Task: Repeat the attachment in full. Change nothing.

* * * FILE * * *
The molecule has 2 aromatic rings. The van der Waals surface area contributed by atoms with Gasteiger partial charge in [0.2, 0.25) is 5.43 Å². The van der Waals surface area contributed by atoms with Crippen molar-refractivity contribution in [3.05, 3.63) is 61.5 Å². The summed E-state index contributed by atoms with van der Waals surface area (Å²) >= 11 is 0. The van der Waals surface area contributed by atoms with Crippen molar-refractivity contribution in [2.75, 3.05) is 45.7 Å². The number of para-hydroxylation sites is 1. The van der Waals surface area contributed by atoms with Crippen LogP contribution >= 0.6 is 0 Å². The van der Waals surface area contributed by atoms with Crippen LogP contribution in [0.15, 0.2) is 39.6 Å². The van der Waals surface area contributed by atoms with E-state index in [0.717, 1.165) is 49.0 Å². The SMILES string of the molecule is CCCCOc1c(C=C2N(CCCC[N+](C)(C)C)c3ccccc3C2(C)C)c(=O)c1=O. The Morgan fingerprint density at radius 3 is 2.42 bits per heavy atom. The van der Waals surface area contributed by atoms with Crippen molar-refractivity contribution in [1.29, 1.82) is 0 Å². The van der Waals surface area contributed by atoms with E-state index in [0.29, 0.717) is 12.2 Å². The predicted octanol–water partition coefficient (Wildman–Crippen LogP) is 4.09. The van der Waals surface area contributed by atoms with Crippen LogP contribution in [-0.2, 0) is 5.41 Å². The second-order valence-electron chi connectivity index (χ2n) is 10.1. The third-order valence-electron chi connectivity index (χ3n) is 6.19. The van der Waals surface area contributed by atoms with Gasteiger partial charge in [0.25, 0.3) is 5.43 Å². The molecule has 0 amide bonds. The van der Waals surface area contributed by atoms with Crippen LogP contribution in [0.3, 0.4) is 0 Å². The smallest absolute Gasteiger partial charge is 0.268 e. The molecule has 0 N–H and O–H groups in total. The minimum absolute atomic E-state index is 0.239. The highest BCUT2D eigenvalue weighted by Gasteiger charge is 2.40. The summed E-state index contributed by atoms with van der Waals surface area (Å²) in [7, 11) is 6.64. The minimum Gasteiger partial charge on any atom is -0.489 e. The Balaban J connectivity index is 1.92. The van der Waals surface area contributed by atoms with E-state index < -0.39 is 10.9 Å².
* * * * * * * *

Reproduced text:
The molecule has 2 aromatic rings. The van der Waals surface area contributed by atoms with Gasteiger partial charge in [0.2, 0.25) is 5.43 Å². The van der Waals surface area contributed by atoms with Crippen molar-refractivity contribution in [3.05, 3.63) is 61.5 Å². The summed E-state index contributed by atoms with van der Waals surface area (Å²) >= 11 is 0. The van der Waals surface area contributed by atoms with Crippen molar-refractivity contribution in [2.75, 3.05) is 45.7 Å². The number of para-hydroxylation sites is 1. The van der Waals surface area contributed by atoms with Crippen LogP contribution >= 0.6 is 0 Å². The van der Waals surface area contributed by atoms with Crippen LogP contribution in [0.15, 0.2) is 39.6 Å². The van der Waals surface area contributed by atoms with E-state index in [0.717, 1.165) is 49.0 Å². The SMILES string of the molecule is CCCCOc1c(C=C2N(CCCC[N+](C)(C)C)c3ccccc3C2(C)C)c(=O)c1=O. The Morgan fingerprint density at radius 3 is 2.42 bits per heavy atom. The van der Waals surface area contributed by atoms with Crippen molar-refractivity contribution in [1.29, 1.82) is 0 Å². The van der Waals surface area contributed by atoms with E-state index in [0.29, 0.717) is 12.2 Å². The predicted octanol–water partition coefficient (Wildman–Crippen LogP) is 4.09. The van der Waals surface area contributed by atoms with Crippen LogP contribution in [-0.2, 0) is 5.41 Å². The second-order valence-electron chi connectivity index (χ2n) is 10.1. The third-order valence-electron chi connectivity index (χ3n) is 6.19. The van der Waals surface area contributed by atoms with Gasteiger partial charge in [0.25, 0.3) is 5.43 Å². The molecule has 0 amide bonds. The van der Waals surface area contributed by atoms with Crippen LogP contribution in [0.3, 0.4) is 0 Å². The smallest absolute Gasteiger partial charge is 0.268 e. The molecule has 0 N–H and O–H groups in total. The minimum absolute atomic E-state index is 0.239. The highest BCUT2D eigenvalue weighted by Gasteiger charge is 2.40. The summed E-state index contributed by atoms with van der Waals surface area (Å²) in [7, 11) is 6.64. The minimum Gasteiger partial charge on any atom is -0.489 e. The Balaban J connectivity index is 1.92. The van der Waals surface area contributed by atoms with E-state index < -0.39 is 10.9 Å².